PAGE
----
OR: Obama’s remark — “I don’t need George Kennan right now”— seems to encapsulate the problem.
Kasparov: Obama kept his promises. He was hesitant at points because he knew that it would destroy the reputation of the White House. But again, he did what he believed was right for the United States. And he was elected by 70,000,000 Americans, don’t forget. Obama believes — and unfortunately this belief is shared by tens of millions of Americans now — that American influence in the world is negative. They believe that after the war in Korea, America didn’t fight any just wars. It’s a vision of history that has been created in the minds of people largely because of the total dominance of left-wing culture in American universities.
His remarks about the “red line” in Syria I find annoying and agitating. His failure to enforce it led to hundreds of thousands of people being killed in Syria. Inaction has a price. This is a problem that we’re facing today because appeasement is a very nice concept. It’s about embracing enemies, negotiating consensus. In a world dominated by social media, you can sell it.
The moment you start talking about deterrence, it gets harder. “Oh, it’s sacrifice, it’s conflict. Maybe civil war.” That’s why nobody looks at the price. Inaction kills many more people. It’s historically killed many more people. Inaction and appeasement are packaged together very nicely but they lead to major disasters and wars.
Deterrence, while hard to sell, saves lives. The Obama administration is responsible for the current disaster in the Middle East. I’m also annoyed to hear, “Oh, it was Bush’s invasion of Iraq.” Come on! You were in office for eight years. What happened in 2003 is another story.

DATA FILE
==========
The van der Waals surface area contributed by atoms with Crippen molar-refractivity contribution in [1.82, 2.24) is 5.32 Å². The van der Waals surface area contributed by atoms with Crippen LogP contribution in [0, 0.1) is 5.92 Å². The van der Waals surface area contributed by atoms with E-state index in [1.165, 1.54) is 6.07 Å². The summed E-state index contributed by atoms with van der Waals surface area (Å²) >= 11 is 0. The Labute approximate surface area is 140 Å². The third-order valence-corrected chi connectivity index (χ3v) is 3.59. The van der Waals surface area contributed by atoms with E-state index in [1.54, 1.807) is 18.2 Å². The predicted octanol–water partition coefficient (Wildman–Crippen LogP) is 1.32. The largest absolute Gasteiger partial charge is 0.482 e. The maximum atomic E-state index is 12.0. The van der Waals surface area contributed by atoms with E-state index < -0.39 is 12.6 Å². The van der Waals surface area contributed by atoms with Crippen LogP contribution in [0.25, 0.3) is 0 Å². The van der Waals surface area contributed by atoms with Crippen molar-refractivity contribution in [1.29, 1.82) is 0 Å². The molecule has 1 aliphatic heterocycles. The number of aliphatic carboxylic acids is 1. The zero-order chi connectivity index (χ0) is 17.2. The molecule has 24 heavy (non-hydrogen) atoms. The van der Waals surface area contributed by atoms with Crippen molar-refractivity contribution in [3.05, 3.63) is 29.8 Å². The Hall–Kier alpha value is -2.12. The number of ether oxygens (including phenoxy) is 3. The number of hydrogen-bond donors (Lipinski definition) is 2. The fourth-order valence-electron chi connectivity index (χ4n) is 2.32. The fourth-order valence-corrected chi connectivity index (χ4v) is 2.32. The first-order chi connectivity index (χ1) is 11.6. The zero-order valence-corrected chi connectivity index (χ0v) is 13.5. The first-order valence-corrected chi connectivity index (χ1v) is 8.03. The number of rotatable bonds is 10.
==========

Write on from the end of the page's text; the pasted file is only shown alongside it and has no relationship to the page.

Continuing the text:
OR: How do you push back against someone like Putin? Do you see him making a move in the Baltics? Do you think he would be willing to use nuclear weapons?
Kasparov: We should do absolutely everything to make sure he does not invade the Baltics. When that happens, it will be too late. If America doesn’t respond to aggression against Latvia or Estonia, that means the end of the world order as we know it. Putin doesn’t need territory. It’s all about destroying the international order and the pillars of global stability. One of them is NATO. Another one’s the European Union. That’s why he was so active in supporting all sorts of ultra-nationalist groups in Europe. He was definitely supporting the Dutch nationalists who were behind the recent referendum there. I’ve no doubt you can find a lot of Putin’s traces behind Brexit.
I’m not a big fan of Brussels bureaucracy. But a British exit would have lead to chaos and that’s what Putin needs — a divided Europe, a weakened Europe where he could have looked for new gains by further weakening the institutions that protect it and its peace and prosperity.